In the past years I’ve worked as a hands-on architect on the design and implementation of various data migration, data warehouse and business intelligence systems in various industries like Insurance, Retail, Food & Bev’s, Pharma & Investment Banking. Out of all nothing quite stands out like the complexity of building a Credit Risk Data Warehouse & Reporting system for the compliance with the Basel Regulatory requirements.
There is a specific satisfaction delivered by this kind of projects due to the high amount of upstream data generation systems and the complexity of regulatory reporting logic that has to sit on top of the business and technical flows.
Basel II required changes to a bank’s public disclosures and the regulatory review of their capital along with key requirements for credit data storage and management including the maintenance of a cradle-to-grave history of obligors.
The banks have to use consistent, reconciled risk data across origination and servicing, risk management, and financial reporting systems.
Usually the portfolio management division is managing the bank’s portfolio of credit risk exposure through modern portfolio theory and risk management techniques.
However, the way that they are collecting credit data from a number of systems and manual data feeds, is usually resulting in data inaccuracies.
In addition, the divisions usually finds it hard to identify the various potential sources for credit risk data or associated data gaps.
In order to have an easy journey to achieve this, the banks have to increase the overall enterprise focus on data architecture and to upgrade the data collection processes, storage and management capabilities.
The Challenges of implementing a Credit Risk Data Warehouse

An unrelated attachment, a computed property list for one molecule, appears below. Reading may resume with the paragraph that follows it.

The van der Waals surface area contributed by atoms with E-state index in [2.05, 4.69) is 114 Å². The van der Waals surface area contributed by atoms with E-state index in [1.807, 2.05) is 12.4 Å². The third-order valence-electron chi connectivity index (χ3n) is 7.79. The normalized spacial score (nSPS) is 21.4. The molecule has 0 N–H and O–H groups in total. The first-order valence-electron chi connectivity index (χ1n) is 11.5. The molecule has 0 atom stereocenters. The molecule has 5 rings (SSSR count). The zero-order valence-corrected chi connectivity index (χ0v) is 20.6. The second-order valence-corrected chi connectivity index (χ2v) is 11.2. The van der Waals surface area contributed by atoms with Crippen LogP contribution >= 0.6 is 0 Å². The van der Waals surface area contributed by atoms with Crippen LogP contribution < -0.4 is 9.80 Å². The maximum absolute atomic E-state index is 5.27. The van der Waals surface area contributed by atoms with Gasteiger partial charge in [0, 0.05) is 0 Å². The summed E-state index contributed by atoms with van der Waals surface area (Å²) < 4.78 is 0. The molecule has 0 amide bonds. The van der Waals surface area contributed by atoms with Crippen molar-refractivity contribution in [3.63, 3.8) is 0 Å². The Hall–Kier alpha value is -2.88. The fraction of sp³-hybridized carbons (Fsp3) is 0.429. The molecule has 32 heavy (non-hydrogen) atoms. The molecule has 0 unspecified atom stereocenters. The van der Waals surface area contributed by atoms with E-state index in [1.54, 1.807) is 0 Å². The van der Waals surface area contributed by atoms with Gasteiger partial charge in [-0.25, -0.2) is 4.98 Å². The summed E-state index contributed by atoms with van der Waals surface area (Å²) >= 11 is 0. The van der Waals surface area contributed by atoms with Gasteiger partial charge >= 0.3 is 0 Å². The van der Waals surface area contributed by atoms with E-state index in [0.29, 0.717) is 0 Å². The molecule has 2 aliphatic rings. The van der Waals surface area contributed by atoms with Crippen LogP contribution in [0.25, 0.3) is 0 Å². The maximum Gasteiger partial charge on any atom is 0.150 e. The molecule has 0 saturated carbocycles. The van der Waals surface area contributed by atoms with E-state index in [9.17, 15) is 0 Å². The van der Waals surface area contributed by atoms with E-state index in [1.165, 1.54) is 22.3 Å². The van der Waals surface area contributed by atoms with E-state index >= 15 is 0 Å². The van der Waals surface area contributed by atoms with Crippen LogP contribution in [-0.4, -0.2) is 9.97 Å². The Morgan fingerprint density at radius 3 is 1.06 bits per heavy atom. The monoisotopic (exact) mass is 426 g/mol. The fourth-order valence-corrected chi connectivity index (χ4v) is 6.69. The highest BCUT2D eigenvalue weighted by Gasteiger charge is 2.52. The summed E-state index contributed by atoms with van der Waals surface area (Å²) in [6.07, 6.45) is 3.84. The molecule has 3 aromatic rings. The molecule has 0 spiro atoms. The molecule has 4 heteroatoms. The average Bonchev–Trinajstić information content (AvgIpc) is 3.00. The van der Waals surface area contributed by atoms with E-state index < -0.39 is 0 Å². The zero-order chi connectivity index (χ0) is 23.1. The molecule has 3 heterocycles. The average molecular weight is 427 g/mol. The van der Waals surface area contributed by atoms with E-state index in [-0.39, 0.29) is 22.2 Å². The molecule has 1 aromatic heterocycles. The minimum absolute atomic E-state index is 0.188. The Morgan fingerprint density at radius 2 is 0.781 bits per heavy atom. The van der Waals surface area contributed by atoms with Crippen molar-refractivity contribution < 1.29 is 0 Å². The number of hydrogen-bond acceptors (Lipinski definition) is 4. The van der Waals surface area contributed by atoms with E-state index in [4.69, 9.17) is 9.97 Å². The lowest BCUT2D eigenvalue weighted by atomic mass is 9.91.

Similar to a regular implementation of a Data Warehouse and Business Intelligence reporting systems the first step required is an in-depth analysis of the business flows and data flows in the context of credit risk reporting along with a detailed assessment of the Basel data compliance and reporting requirements.
This analysis represents the core document or the “bible” for the development and implementation of the data warehouse and is of critical importance that the resulted requirements and structures are formulated 100% from the business team’s perspective.
Based on the experience and expertise of the implementation team and understanding of Basel II, the following items will have to be completed in the inception & planning stages of the project:
- Identification of potential data sources and data gaps
- Development of data model and Basel II data mart design
- Design a detailed strategy for implementing the Credit Risk DW
It’s 100% the responsibility of the implementation team and of the data warehouse architect to help the Business team establish a project governance structure to drive implementation not only of the Credit Risk DW, but of all the Basel II-III requirements.
To address the scale of the Basel II compliance challenge the Architect and his team has to work closely with the business team to establish the work streams required to support the initiative.
Next week in How to Implement a Credit Risk Data Warehouse – Part 2 I’ll cover WBS, work streams, design, implementation and closure.
Until next time,
keep learning, searching and succeeding…
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Article originally published on: Linkedin – How to Implement a Credit Risk Data Warehouse – Part 1